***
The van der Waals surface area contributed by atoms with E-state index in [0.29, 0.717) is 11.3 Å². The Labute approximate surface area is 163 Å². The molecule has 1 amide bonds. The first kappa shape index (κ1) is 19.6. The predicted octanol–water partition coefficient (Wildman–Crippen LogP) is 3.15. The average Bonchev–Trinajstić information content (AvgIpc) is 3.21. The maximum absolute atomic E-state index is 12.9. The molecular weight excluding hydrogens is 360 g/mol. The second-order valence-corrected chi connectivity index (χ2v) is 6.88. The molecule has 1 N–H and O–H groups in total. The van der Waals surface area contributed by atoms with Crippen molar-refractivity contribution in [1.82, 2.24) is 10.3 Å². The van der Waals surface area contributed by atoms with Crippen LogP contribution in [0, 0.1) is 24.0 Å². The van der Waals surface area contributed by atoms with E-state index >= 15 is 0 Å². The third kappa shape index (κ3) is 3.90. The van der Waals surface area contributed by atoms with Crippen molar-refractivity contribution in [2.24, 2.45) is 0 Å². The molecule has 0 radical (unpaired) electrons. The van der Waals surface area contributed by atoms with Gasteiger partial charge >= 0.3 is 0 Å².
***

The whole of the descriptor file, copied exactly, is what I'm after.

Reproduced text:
The van der Waals surface area contributed by atoms with E-state index in [0.29, 0.717) is 11.3 Å². The Labute approximate surface area is 163 Å². The molecule has 1 amide bonds. The first kappa shape index (κ1) is 19.6. The predicted octanol–water partition coefficient (Wildman–Crippen LogP) is 3.15. The average Bonchev–Trinajstić information content (AvgIpc) is 3.21. The maximum absolute atomic E-state index is 12.9. The molecular weight excluding hydrogens is 360 g/mol. The second-order valence-corrected chi connectivity index (χ2v) is 6.88. The molecule has 1 N–H and O–H groups in total. The van der Waals surface area contributed by atoms with Crippen molar-refractivity contribution in [1.82, 2.24) is 10.3 Å². The van der Waals surface area contributed by atoms with Crippen LogP contribution in [0, 0.1) is 24.0 Å². The van der Waals surface area contributed by atoms with E-state index >= 15 is 0 Å². The third kappa shape index (κ3) is 3.90. The van der Waals surface area contributed by atoms with Crippen molar-refractivity contribution in [2.24, 2.45) is 0 Å². The molecule has 0 radical (unpaired) electrons. The van der Waals surface area contributed by atoms with Gasteiger partial charge >= 0.3 is 0 Å².